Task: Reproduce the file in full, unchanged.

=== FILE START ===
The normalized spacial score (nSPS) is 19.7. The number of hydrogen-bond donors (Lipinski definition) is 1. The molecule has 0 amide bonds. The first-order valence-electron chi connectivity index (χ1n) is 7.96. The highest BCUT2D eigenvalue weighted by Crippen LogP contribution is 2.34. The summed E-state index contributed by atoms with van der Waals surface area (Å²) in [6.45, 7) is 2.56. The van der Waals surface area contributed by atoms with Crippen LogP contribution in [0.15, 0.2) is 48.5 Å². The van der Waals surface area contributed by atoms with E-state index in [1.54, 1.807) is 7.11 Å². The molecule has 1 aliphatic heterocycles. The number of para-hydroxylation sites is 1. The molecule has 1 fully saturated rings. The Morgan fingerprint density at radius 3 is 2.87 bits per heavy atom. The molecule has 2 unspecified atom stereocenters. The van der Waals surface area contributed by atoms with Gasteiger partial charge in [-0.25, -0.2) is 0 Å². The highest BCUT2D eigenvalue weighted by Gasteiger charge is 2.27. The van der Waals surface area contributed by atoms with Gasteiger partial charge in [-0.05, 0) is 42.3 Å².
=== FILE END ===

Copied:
The normalized spacial score (nSPS) is 19.7. The number of hydrogen-bond donors (Lipinski definition) is 1. The molecule has 0 amide bonds. The first-order valence-electron chi connectivity index (χ1n) is 7.96. The highest BCUT2D eigenvalue weighted by Crippen LogP contribution is 2.34. The summed E-state index contributed by atoms with van der Waals surface area (Å²) in [6.45, 7) is 2.56. The van der Waals surface area contributed by atoms with Crippen LogP contribution in [0.15, 0.2) is 48.5 Å². The van der Waals surface area contributed by atoms with E-state index in [1.54, 1.807) is 7.11 Å². The molecule has 1 aliphatic heterocycles. The number of para-hydroxylation sites is 1. The molecule has 1 fully saturated rings. The Morgan fingerprint density at radius 3 is 2.87 bits per heavy atom. The molecule has 2 unspecified atom stereocenters. The van der Waals surface area contributed by atoms with Gasteiger partial charge in [-0.25, -0.2) is 0 Å². The highest BCUT2D eigenvalue weighted by Gasteiger charge is 2.27. The van der Waals surface area contributed by atoms with Gasteiger partial charge in [-0.05, 0) is 42.3 Å².